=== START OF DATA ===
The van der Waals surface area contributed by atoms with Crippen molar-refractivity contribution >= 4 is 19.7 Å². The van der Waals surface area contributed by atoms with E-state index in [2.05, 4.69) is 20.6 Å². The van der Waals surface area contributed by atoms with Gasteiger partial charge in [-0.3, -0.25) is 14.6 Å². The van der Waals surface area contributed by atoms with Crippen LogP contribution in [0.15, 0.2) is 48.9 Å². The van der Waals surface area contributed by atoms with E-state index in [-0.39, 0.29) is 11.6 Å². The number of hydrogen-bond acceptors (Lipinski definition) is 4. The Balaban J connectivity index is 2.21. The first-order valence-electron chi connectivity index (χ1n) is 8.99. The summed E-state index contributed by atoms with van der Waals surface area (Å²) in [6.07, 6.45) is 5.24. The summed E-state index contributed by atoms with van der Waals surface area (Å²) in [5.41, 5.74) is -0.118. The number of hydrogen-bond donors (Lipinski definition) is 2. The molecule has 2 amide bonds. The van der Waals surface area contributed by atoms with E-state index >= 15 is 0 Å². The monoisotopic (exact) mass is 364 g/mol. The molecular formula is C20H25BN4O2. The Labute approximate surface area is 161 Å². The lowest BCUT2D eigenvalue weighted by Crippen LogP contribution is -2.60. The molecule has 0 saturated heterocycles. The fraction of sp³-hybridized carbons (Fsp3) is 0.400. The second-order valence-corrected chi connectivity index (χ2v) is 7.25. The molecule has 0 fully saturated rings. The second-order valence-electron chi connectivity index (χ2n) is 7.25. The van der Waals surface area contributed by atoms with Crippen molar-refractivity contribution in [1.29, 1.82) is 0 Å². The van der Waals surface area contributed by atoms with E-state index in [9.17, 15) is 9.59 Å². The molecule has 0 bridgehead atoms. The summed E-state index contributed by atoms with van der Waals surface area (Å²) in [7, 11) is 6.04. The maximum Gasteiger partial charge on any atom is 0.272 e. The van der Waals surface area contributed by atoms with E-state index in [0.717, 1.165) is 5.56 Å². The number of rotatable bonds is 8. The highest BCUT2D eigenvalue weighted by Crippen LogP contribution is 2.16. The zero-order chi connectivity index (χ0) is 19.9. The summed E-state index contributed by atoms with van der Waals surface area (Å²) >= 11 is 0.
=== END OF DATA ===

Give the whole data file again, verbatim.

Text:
The van der Waals surface area contributed by atoms with Crippen molar-refractivity contribution >= 4 is 19.7 Å². The van der Waals surface area contributed by atoms with E-state index in [2.05, 4.69) is 20.6 Å². The van der Waals surface area contributed by atoms with Gasteiger partial charge in [-0.3, -0.25) is 14.6 Å². The van der Waals surface area contributed by atoms with Crippen LogP contribution in [0.15, 0.2) is 48.9 Å². The van der Waals surface area contributed by atoms with E-state index in [-0.39, 0.29) is 11.6 Å². The number of hydrogen-bond acceptors (Lipinski definition) is 4. The Balaban J connectivity index is 2.21. The first-order valence-electron chi connectivity index (χ1n) is 8.99. The summed E-state index contributed by atoms with van der Waals surface area (Å²) in [6.07, 6.45) is 5.24. The summed E-state index contributed by atoms with van der Waals surface area (Å²) in [5.41, 5.74) is -0.118. The number of hydrogen-bond donors (Lipinski definition) is 2. The molecule has 2 amide bonds. The van der Waals surface area contributed by atoms with E-state index >= 15 is 0 Å². The monoisotopic (exact) mass is 364 g/mol. The molecular formula is C20H25BN4O2. The Labute approximate surface area is 161 Å². The lowest BCUT2D eigenvalue weighted by Crippen LogP contribution is -2.60. The molecule has 0 saturated heterocycles. The fraction of sp³-hybridized carbons (Fsp3) is 0.400. The second-order valence-corrected chi connectivity index (χ2v) is 7.25. The molecule has 0 fully saturated rings. The second-order valence-electron chi connectivity index (χ2n) is 7.25. The van der Waals surface area contributed by atoms with Crippen molar-refractivity contribution in [1.29, 1.82) is 0 Å². The van der Waals surface area contributed by atoms with E-state index in [9.17, 15) is 9.59 Å². The molecule has 0 bridgehead atoms. The summed E-state index contributed by atoms with van der Waals surface area (Å²) in [7, 11) is 6.04. The maximum Gasteiger partial charge on any atom is 0.272 e. The van der Waals surface area contributed by atoms with E-state index in [0.717, 1.165) is 5.56 Å². The number of rotatable bonds is 8. The highest BCUT2D eigenvalue weighted by Crippen LogP contribution is 2.16. The zero-order chi connectivity index (χ0) is 19.9. The summed E-state index contributed by atoms with van der Waals surface area (Å²) >= 11 is 0.